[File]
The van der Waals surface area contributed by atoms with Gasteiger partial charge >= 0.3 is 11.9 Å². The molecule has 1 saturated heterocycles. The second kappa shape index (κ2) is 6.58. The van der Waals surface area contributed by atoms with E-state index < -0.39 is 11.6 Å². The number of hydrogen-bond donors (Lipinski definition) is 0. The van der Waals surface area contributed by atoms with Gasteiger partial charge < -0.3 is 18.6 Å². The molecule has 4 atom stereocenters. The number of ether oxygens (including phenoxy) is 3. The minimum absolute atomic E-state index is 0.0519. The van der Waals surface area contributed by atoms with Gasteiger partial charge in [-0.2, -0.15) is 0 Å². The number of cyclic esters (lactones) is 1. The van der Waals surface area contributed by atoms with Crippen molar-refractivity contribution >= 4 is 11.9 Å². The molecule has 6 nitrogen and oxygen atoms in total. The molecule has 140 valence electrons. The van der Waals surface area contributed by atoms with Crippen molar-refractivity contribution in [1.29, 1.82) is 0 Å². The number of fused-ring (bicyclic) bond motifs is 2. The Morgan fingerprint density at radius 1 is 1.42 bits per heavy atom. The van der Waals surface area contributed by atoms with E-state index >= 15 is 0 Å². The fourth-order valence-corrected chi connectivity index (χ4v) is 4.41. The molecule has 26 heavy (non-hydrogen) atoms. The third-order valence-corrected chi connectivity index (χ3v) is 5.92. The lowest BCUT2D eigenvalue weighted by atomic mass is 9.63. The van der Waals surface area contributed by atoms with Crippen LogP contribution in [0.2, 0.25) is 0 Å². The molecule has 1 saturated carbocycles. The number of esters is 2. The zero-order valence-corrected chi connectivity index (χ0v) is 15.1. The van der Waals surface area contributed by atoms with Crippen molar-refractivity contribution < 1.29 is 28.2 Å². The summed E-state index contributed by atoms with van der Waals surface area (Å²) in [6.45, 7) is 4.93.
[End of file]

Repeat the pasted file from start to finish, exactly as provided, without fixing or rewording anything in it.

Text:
The van der Waals surface area contributed by atoms with Gasteiger partial charge >= 0.3 is 11.9 Å². The molecule has 1 saturated heterocycles. The second kappa shape index (κ2) is 6.58. The van der Waals surface area contributed by atoms with E-state index < -0.39 is 11.6 Å². The number of hydrogen-bond donors (Lipinski definition) is 0. The van der Waals surface area contributed by atoms with Gasteiger partial charge < -0.3 is 18.6 Å². The molecule has 4 atom stereocenters. The number of ether oxygens (including phenoxy) is 3. The minimum absolute atomic E-state index is 0.0519. The van der Waals surface area contributed by atoms with Gasteiger partial charge in [-0.2, -0.15) is 0 Å². The number of cyclic esters (lactones) is 1. The van der Waals surface area contributed by atoms with Crippen molar-refractivity contribution >= 4 is 11.9 Å². The molecule has 6 nitrogen and oxygen atoms in total. The molecule has 140 valence electrons. The van der Waals surface area contributed by atoms with Crippen molar-refractivity contribution in [1.29, 1.82) is 0 Å². The number of fused-ring (bicyclic) bond motifs is 2. The Morgan fingerprint density at radius 1 is 1.42 bits per heavy atom. The van der Waals surface area contributed by atoms with E-state index >= 15 is 0 Å². The fourth-order valence-corrected chi connectivity index (χ4v) is 4.41. The molecule has 26 heavy (non-hydrogen) atoms. The third-order valence-corrected chi connectivity index (χ3v) is 5.92. The lowest BCUT2D eigenvalue weighted by atomic mass is 9.63. The van der Waals surface area contributed by atoms with Crippen LogP contribution in [0.2, 0.25) is 0 Å². The molecule has 1 saturated carbocycles. The number of esters is 2. The zero-order valence-corrected chi connectivity index (χ0v) is 15.1. The van der Waals surface area contributed by atoms with Crippen molar-refractivity contribution < 1.29 is 28.2 Å². The summed E-state index contributed by atoms with van der Waals surface area (Å²) in [6.45, 7) is 4.93.